When we give, we remember God's goodness to us, and are comforted and strengthened. When we give, we declare our faith in God's ability to provide for us, just as He is using us to provide for others; and His ability to bless us abundantly in the process.
"And not only as we had hoped, but they first gave themselves to the Lord, and then to us by the will of God."
Again, being giving is about our attitude and perspective--this time, how we view our possessions and our role as stewards. When we give ourselves to God, we also give our possessions and our abilities and resources (though admittedly we tend to conveniently forget that!) Being giving is not out of a sense of obligation or guilt-tripping, but a willingness to share what you were given, entrusting God will use you and your gift within the wider scope of His providence.
(continued in part 2)
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"...faith that moves mountains."
If only, we think, we had such faith.
Jesus was very gentle with His disciples when they humbly and simply acknowledged their lack of faith in Luke 17:5: "Increase our faith." Jesus' response was encouraging--"If you have faith as a mustard seed, you can say to this mulberry tree, 'Be pulled up by the roots and be planted in the sea,' and it would obey you."
Cryptic as this sounds, it is the same response that Jesus gave to the father of the demon-possessed son in Mark 9:14-29. This father was at his wit's end; exhausted from the emotional rollercoaster the disciples had put him on--getting his hopes up yet again, the bitterness of disappointment, the hopelessness of failure, the pain of seeing his son suffering still. He was hurting. He was confused, broken, and needy. "But if you can do anything, have compassion on us and help us."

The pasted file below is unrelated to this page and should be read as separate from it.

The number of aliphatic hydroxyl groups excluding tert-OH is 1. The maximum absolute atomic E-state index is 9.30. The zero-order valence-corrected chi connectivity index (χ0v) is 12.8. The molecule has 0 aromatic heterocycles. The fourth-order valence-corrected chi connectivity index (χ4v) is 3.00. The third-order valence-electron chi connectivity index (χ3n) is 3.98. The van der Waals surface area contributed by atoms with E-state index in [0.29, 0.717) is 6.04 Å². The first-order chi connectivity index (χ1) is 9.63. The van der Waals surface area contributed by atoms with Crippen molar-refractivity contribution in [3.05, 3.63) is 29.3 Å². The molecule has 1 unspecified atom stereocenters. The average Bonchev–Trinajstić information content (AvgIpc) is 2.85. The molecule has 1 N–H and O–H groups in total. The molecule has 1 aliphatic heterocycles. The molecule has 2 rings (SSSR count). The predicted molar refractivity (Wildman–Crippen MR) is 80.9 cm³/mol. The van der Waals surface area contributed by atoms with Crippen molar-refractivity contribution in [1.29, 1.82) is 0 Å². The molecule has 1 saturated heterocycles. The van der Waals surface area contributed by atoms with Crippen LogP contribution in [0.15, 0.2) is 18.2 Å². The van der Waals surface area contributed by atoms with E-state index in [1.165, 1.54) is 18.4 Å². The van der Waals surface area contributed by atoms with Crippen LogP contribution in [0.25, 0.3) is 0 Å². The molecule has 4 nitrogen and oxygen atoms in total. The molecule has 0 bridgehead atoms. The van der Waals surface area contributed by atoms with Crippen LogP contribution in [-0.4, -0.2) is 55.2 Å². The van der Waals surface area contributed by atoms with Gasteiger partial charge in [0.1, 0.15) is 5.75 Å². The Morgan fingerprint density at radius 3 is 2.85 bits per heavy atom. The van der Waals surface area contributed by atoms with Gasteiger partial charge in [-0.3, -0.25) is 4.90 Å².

He wasn't even asking for healing, now. He did not know how much he could expect--or how much more disappointment he could take.
Like that father, many of us struggle with disillusionment, disappointment, bitterness, pain. Perhaps we feel betrayed by the church or let down by its people. Perhaps it seems foolish to cling to the belief that God is good, and will continue to be good, when our lives seem dark and hopeless. Perhaps we have been hurt deeply. Perhaps we feel like we have to sacrifice our desires and dreams to follow Christ. Perhaps we feel like God has not provided for us, has not blessed us, has ignored our most heartfelt prayers.
The answer is not looking for an explanation in reason, in theology even. Feeling guilty for struggling to trust, for struggling to have faith, yet being unable to emotionally and mentally reconcile what we feel and what we claim to believe. Becoming cynical and bitter, and telling ourselves we were naive to expect anything else. Or shrugging it off in despair as "something only reallyyy spiritually mature people will be able to have."